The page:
Temnothorax Ants (Temnothorax albipennis)

To manage and distribute resources.

Termite (Isoptera)

To keep their mounds temperature at a stable


level.

Tiger Shark (Galeocerdo cuvier)

Prevent build up of bacteria.

Tropical Rainforest

To maximize limited resources within a system and


retain nutrients in a closed loop.

Wood Frog (Lithobates sylvaticus)

To withstand freezing temperatures.

Upwelling

To Supply nutrients and supports abundant


plankton.

Xylem (Xylon)

To transport water from the roots to other plant


organs.

Table 2: Function Matrix: Ice Algae to Xylem. The teams function cards sorted alphabetically, and categorized by
organism, function, mechanism, and design principle.

Strategy

Design Principle

Algae uses photosynthesis to create nutrition in their physical


forms creating nutrition for primary and secondary consumers.

Our design must create sources of nutrients that can support


whole systems, so that it is self sufficient.

Larval jewel beetle through bio-mineralization create hard


mandibles from soft compound.

Our design must be able to use available materials or


compounds to create strong hard structure.

Limit the amount of water they lose through their leaves by


restricting the opening of their stomata.

Our design must have adjustable openings, so that it allows


or restricts the movement of nutrients.

Monsoon forests are made up of various organisms that aid in


the recycling and provision of nutrients.

Our design must balance growth and development in the


environment.

Hair structure and wing movement of the oriental hornet create


thermal convention currents for cooling purpose.

Our design must incorporate a relatively passive cooling


mechanism in optimize energy.

Oriental hornets generate electrical energy though the different


rates at which yellow and brow bands absorb ultraviolet
radiation from the sun.
The hollow core hair follicles reflect light and trap heat.

Our design must incorporate different color to generate


electrical energy though varying rates of ultraviolet radiator
absorption.
Our design must regulate temperature regardless of external
elements so that it can insulate internal mechanisms.

Phloem is a living tissue that transports organic material made in


the leaves during photosynthesis to all other cells in

Our design must incorporate different concentrations of


solutes so that nutrient transport is achieved by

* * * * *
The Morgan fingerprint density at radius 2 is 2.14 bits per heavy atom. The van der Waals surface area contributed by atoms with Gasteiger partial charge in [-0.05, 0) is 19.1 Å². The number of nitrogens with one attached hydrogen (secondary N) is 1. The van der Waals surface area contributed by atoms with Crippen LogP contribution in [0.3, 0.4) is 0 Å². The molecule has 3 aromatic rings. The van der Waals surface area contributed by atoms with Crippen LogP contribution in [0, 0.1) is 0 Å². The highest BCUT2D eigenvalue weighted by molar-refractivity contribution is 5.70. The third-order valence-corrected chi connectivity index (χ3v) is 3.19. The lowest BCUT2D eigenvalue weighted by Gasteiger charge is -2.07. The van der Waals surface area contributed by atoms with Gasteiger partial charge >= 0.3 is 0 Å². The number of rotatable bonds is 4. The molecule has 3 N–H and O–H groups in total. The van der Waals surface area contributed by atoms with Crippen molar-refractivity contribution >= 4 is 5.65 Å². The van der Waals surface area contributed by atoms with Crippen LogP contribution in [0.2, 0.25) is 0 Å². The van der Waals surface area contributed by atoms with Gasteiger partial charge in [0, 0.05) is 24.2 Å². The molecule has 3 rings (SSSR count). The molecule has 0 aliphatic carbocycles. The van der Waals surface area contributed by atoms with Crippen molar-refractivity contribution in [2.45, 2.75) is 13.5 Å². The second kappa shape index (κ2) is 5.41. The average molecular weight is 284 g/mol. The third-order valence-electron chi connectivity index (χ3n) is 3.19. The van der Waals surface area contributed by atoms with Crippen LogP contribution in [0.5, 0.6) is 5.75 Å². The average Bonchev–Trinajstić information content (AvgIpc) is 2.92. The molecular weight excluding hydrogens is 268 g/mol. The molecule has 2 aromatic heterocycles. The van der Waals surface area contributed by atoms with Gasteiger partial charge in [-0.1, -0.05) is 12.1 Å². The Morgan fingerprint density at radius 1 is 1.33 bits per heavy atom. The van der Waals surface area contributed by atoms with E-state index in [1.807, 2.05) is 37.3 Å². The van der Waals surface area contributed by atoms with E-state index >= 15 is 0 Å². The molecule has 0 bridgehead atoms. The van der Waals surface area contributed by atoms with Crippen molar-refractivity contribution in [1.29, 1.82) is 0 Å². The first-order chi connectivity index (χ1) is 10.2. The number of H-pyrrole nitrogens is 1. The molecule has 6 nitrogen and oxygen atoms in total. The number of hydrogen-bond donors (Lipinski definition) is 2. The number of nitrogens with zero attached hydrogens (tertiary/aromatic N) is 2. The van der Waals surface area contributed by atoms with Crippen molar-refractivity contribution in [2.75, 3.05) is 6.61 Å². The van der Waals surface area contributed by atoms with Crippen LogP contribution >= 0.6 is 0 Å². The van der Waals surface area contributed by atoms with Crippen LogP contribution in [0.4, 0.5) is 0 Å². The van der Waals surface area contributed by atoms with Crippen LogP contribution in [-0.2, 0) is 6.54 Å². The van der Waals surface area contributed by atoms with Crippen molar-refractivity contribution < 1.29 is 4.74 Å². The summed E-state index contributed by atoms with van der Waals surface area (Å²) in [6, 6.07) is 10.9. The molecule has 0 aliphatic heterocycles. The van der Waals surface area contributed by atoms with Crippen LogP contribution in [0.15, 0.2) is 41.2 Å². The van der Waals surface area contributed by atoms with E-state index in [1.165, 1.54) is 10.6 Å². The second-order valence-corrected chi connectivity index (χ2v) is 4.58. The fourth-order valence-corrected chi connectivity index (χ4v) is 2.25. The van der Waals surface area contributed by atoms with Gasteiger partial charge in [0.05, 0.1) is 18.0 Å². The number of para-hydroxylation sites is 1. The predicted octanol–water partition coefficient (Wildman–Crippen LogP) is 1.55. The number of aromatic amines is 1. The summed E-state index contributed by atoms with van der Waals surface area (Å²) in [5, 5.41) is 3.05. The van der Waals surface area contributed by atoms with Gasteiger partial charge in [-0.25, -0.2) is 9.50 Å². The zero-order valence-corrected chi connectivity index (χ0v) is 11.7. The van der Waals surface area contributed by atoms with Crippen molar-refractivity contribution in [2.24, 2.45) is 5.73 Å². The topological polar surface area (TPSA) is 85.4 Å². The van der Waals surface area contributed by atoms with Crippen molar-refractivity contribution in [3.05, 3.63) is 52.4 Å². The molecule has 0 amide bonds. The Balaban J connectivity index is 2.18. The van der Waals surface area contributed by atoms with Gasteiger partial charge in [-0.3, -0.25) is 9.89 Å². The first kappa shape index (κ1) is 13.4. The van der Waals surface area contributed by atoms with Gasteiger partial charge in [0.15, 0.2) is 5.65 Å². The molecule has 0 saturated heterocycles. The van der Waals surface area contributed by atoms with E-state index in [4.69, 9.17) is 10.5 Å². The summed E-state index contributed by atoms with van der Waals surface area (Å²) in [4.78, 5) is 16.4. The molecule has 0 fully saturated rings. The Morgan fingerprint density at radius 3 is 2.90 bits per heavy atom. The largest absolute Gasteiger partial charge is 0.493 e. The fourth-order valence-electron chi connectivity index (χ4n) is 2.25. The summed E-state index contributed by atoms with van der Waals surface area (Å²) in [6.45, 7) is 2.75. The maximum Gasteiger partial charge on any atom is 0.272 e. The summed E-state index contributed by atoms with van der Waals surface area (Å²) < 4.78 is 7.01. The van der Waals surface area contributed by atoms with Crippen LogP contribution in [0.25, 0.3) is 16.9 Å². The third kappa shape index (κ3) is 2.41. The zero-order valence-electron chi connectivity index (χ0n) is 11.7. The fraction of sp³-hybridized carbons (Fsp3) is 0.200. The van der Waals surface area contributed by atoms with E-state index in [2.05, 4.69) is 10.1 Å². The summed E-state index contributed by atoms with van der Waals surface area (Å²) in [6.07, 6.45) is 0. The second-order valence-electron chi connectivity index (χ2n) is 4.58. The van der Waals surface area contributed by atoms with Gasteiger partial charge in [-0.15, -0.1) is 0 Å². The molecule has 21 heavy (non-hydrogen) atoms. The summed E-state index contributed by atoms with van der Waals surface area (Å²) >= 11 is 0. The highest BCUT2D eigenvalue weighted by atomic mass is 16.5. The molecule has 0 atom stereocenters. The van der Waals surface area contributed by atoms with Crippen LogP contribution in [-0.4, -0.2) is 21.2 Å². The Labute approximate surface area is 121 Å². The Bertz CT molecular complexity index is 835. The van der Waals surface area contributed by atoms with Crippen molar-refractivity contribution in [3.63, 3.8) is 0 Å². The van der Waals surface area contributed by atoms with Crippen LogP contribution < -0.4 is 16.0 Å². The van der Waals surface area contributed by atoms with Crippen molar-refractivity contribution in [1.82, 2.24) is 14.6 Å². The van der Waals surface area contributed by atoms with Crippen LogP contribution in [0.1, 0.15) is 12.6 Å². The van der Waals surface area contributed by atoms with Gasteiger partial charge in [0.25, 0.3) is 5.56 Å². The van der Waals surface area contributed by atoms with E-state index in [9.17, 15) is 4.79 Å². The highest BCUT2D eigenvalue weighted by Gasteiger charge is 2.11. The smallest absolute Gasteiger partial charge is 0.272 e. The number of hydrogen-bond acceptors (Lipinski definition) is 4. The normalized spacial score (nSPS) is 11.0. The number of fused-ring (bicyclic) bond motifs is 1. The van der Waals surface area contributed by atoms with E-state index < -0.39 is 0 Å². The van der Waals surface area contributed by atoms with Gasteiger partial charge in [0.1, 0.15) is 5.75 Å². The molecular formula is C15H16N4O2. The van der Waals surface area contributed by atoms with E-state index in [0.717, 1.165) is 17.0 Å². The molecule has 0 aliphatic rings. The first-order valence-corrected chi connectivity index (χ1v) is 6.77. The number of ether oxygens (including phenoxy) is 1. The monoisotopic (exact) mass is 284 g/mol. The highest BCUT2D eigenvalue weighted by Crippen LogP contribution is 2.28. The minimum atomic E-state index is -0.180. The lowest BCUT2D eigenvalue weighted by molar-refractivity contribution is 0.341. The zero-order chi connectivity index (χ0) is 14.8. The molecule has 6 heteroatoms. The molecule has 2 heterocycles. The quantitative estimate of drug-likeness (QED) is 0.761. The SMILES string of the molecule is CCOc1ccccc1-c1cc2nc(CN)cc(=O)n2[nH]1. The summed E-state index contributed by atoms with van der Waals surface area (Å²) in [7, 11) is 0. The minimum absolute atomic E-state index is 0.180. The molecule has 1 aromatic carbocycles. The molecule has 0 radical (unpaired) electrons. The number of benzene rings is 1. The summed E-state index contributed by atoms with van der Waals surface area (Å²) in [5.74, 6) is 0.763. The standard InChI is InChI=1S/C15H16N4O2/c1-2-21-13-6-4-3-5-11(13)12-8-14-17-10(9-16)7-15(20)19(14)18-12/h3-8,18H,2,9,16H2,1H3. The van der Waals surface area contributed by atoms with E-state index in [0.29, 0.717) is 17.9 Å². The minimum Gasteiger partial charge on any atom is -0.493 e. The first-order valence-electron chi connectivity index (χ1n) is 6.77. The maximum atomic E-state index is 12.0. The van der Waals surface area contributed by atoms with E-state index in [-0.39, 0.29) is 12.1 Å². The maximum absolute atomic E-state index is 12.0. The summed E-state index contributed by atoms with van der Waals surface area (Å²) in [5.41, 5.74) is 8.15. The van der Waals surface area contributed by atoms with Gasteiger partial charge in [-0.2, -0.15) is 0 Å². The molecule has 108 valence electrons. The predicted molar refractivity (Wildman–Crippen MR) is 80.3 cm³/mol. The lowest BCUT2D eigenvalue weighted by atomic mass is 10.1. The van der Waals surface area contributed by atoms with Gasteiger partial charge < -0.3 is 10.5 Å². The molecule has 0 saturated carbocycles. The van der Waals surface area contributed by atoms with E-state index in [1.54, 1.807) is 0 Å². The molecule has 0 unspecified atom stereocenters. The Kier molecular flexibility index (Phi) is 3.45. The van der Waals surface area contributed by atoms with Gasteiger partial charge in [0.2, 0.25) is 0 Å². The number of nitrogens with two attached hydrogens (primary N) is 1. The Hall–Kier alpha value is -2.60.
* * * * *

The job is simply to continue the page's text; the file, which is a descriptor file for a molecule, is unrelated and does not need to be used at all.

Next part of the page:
Conversion of energy into food.

Our design must efficiently utilize sunlight, so that it produces


food and nutrients essential to other organisms.

Raccoons are resourceful, sensitive and roam widely which


allows them to gather a large variety of nutrients and adapt to
changing conditions quickly.
The Rifitia Tubeworms have internal bacteria that perform
chemosynthesis, converting the chemical into nutrients.

Our design must utilize a variety of nutritional sources, so that


adaption to changing conditions can happen quickly.

The implementation of nodes creates shorter structural


members that are independent, yet still receptive to nutrients,
allowing for the stem to reach its maximum height.
Snow leopards have adapted nasal cavities that warm cold air,
which helps increase oxygen intake in high altitudes.

Our design must convert chemicals from its immediate


environment into nutrients and energy, so that more
resources are made available.
Our design must convert expelled nutrients into reusable
organic matter through chemosythesis so that it can be self
sustaining.
Our design must passively transport nutrients and waste
through a system, so that they are used efficiently and
cyclically.
Our design must incorporate shape changing features for
water storage. Water may also be a part of the structure,
which will achieve the goal of multiple tasks in one design.
Our design must extract nutrients and provide stability,
so that it promotes and preserves growth even in harsh
conditions.
Our design must employ exponentially modular
components, and facilitates the capillary flow of nutrients
from bottom-up.
Our design must optimize the intake of oxygen, so that
organisms can thrive in a limited environment.